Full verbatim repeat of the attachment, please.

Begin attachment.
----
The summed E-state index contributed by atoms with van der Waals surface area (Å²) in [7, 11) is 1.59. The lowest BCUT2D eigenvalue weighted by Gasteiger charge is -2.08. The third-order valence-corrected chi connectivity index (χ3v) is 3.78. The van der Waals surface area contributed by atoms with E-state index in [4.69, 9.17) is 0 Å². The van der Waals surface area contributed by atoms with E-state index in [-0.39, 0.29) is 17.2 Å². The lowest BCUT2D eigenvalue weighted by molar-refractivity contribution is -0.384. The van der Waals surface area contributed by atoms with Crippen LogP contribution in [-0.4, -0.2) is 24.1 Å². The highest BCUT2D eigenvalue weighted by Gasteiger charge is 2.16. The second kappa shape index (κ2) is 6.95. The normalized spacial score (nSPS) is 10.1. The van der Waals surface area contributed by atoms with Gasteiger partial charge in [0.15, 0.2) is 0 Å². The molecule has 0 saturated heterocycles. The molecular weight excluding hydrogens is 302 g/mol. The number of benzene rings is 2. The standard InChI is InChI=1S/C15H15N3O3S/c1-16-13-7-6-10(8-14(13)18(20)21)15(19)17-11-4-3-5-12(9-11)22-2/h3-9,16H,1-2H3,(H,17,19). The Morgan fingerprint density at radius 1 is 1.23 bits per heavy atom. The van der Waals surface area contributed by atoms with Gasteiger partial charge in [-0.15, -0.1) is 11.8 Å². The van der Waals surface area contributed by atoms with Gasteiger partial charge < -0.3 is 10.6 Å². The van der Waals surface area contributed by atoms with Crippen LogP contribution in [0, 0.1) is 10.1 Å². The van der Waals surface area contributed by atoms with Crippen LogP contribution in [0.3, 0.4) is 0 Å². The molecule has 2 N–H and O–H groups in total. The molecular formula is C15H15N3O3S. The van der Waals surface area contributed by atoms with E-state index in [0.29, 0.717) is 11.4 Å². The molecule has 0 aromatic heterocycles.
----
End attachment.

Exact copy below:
The summed E-state index contributed by atoms with van der Waals surface area (Å²) in [7, 11) is 1.59. The lowest BCUT2D eigenvalue weighted by Gasteiger charge is -2.08. The third-order valence-corrected chi connectivity index (χ3v) is 3.78. The van der Waals surface area contributed by atoms with E-state index in [4.69, 9.17) is 0 Å². The van der Waals surface area contributed by atoms with E-state index in [-0.39, 0.29) is 17.2 Å². The lowest BCUT2D eigenvalue weighted by molar-refractivity contribution is -0.384. The van der Waals surface area contributed by atoms with Crippen LogP contribution in [-0.4, -0.2) is 24.1 Å². The highest BCUT2D eigenvalue weighted by Gasteiger charge is 2.16. The second kappa shape index (κ2) is 6.95. The normalized spacial score (nSPS) is 10.1. The van der Waals surface area contributed by atoms with Gasteiger partial charge in [0.15, 0.2) is 0 Å². The molecule has 0 saturated heterocycles. The molecular weight excluding hydrogens is 302 g/mol. The number of benzene rings is 2. The standard InChI is InChI=1S/C15H15N3O3S/c1-16-13-7-6-10(8-14(13)18(20)21)15(19)17-11-4-3-5-12(9-11)22-2/h3-9,16H,1-2H3,(H,17,19). The Morgan fingerprint density at radius 1 is 1.23 bits per heavy atom. The van der Waals surface area contributed by atoms with Gasteiger partial charge in [-0.15, -0.1) is 11.8 Å². The van der Waals surface area contributed by atoms with Gasteiger partial charge < -0.3 is 10.6 Å². The van der Waals surface area contributed by atoms with Crippen LogP contribution in [0, 0.1) is 10.1 Å². The van der Waals surface area contributed by atoms with Crippen LogP contribution in [0.3, 0.4) is 0 Å². The molecule has 2 N–H and O–H groups in total. The molecular formula is C15H15N3O3S. The van der Waals surface area contributed by atoms with E-state index in [0.29, 0.717) is 11.4 Å². The molecule has 0 aromatic heterocycles.